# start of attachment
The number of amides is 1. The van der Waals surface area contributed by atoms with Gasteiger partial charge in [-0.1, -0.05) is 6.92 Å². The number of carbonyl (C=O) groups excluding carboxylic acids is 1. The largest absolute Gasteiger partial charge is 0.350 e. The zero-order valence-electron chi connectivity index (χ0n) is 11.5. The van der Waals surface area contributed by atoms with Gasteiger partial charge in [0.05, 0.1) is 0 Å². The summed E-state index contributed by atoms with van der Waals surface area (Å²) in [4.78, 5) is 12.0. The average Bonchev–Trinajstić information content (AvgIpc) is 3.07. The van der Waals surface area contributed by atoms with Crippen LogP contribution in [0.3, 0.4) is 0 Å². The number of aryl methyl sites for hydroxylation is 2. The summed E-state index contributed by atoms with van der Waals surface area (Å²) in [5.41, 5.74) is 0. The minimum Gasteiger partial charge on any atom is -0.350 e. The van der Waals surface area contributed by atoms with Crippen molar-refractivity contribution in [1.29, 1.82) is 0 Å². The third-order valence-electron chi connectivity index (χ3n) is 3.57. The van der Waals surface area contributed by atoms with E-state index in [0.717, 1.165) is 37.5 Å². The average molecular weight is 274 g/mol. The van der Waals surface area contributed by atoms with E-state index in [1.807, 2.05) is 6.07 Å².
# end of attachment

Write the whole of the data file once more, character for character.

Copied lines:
The number of amides is 1. The van der Waals surface area contributed by atoms with Gasteiger partial charge in [-0.1, -0.05) is 6.92 Å². The number of carbonyl (C=O) groups excluding carboxylic acids is 1. The largest absolute Gasteiger partial charge is 0.350 e. The zero-order valence-electron chi connectivity index (χ0n) is 11.5. The van der Waals surface area contributed by atoms with Gasteiger partial charge in [0.05, 0.1) is 0 Å². The summed E-state index contributed by atoms with van der Waals surface area (Å²) in [4.78, 5) is 12.0. The average Bonchev–Trinajstić information content (AvgIpc) is 3.07. The van der Waals surface area contributed by atoms with Crippen LogP contribution in [0.3, 0.4) is 0 Å². The number of aryl methyl sites for hydroxylation is 2. The summed E-state index contributed by atoms with van der Waals surface area (Å²) in [5.41, 5.74) is 0. The minimum Gasteiger partial charge on any atom is -0.350 e. The van der Waals surface area contributed by atoms with Crippen molar-refractivity contribution in [1.29, 1.82) is 0 Å². The third-order valence-electron chi connectivity index (χ3n) is 3.57. The van der Waals surface area contributed by atoms with E-state index in [0.717, 1.165) is 37.5 Å². The average molecular weight is 274 g/mol. The van der Waals surface area contributed by atoms with E-state index in [1.807, 2.05) is 6.07 Å².